Australia

Renting is no excuse not to be insured – CityMag


Insurance isn’t just for the home, it’s for all of life’s accumulated stuff as well.

Seven years ago, Hollee moved out of home and began life as a renter.

During that time, the 24-year-old has amassed a significant amount of valuables.

“I’d consider myself an Apple product hoarder,” says Hollee, who lives in the city’s south.  “I also own similar items like coffee and camera equipment.

“All of it holds not only financial value but also sentimental value, for sure.”

Hollee admits it would be “really financially difficult” to replace these valuable possessions in the event of a break-in or home-based disaster because she doesn’t currently have insurance on her contents.

But she is not alone. An Insurance Council of Australia survey released in 2019 found 74 per cent of renters did not have contents insurance, while 80 per cent believed they may be underinsured.

“I mean, because I’ve lived out of home since a young age, I haven’t really had the capacity to think about extra expenses like this,” she says.

“I’ve also largely been under the assumption that it was a service I could only access if I owned a home.

“No one really teaches you about this stuff. I think I’ve always viewed contents insurance as a sort of luxury extra and something inaccessible to me as a renter.

“It’s pretty strange, I pay for health insurance but it’s not something I worry about daily and yet I don’t have insurance for other parts of my life.”

Hollee says starting the process of insuring her valuables seems like a daunting task, and she says the case is similar for most of her friends who also rent.

“It’s not really something that’s spoken about heaps, and I can afford it now, but I wouldn’t even know where to start.”

RAA retail sales consultant Jessica says this is a similar story for most young renters who don’t factor in insurance when they rent a property.

“Some people say ‘I’m renting, I’m not concerned about my contents’, and that’s something I commonly get,” Jessica says.

“Often people start buying furniture for the house they are saving for. In the event of a fire or another insurable event it can be a lot of money to have to buy it all again.”

Jessica says it’s important for renters to ask what’s available within their insurance coverage, including inside and outside the home, and the limit and exclusions on what they want to protect.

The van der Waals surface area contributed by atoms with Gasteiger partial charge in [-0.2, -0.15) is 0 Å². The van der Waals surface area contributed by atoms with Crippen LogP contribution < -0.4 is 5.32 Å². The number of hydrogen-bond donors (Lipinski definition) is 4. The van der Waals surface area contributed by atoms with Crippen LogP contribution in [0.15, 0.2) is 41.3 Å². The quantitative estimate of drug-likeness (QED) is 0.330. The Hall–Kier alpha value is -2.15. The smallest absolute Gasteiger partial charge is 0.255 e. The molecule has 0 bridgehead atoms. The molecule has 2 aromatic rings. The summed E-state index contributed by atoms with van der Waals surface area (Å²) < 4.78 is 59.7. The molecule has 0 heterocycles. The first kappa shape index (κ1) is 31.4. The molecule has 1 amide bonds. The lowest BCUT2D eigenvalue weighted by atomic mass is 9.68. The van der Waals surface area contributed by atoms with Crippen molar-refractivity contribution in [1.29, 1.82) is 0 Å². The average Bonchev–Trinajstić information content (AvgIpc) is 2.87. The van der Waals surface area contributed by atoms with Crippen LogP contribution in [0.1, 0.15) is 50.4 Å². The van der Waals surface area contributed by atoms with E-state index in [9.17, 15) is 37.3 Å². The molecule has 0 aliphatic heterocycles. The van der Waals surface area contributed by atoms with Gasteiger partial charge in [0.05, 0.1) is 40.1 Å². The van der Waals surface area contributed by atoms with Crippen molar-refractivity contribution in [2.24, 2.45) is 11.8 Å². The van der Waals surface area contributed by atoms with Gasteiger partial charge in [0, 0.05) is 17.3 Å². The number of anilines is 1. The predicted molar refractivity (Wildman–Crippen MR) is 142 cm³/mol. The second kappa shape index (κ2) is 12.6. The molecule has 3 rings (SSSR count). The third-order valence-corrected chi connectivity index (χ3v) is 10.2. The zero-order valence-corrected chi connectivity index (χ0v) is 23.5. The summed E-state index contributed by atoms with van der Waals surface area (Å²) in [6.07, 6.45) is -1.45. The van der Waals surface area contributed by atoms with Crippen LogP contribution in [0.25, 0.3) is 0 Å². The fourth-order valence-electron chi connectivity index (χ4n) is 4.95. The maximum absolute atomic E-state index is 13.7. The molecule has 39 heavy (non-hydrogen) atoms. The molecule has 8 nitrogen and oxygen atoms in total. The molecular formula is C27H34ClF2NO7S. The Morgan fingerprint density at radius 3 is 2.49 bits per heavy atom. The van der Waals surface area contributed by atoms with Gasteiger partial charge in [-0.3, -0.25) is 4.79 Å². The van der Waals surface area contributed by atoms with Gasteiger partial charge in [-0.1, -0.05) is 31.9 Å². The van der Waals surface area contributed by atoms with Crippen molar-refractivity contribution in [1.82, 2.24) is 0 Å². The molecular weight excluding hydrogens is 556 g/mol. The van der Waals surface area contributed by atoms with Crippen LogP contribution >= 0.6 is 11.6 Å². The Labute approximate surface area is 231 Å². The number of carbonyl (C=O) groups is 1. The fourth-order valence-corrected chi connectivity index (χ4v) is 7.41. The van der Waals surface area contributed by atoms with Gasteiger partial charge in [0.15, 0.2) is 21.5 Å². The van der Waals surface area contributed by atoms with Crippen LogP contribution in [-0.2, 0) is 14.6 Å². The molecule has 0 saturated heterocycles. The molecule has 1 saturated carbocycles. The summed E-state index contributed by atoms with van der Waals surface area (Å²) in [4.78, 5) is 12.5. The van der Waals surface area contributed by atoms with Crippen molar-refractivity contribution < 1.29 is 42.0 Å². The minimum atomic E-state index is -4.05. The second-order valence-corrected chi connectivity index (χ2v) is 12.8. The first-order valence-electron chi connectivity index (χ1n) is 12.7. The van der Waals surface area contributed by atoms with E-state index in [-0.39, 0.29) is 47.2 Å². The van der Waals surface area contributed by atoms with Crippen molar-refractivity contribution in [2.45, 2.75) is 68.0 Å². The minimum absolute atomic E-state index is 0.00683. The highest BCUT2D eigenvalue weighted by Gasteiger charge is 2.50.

“RAA Contents Insurance covers your items for certain insurable events, such as fire, inside the home; from furniture and appliances, to personal items like laptops, phones, tablets, cameras or even clothes,” Jessica says.

“You can also choose to take out optional extras like Accidental Damage Cover with your RAA Contents Insurance too, which covers you for accidental damage to contents inside the home as well as damage, loss or theft while you take those items outside the home.”

RAA’s optional Accidental Damage Cover can cover you for up to $2,000 or $5,000 depending on which cover you select, Jessica says. It is important to choose the right level of cover for you.

She stresses Accidental Damage Optional Extra Cover also covers if your bike is stolen outside the home, provided it’s not in use.

“Bikes wouldn’t be covered while they are in use and the person is riding them, but they would be covered if you have it stolen while it’s locked up outside a café,” she says.

“If you’re vacuuming the house and you knock over your expensive TV, you can claim that on insurance if you have taken out optional Accidental Damage Cover with your Contents Insurance with RAA.”

“It’s a small price to pay for your own peace of mind.”

For more information on the insurance options available to you, visit the RAA website.

Find out more about home and contents insurance by visiting raa.com.au.



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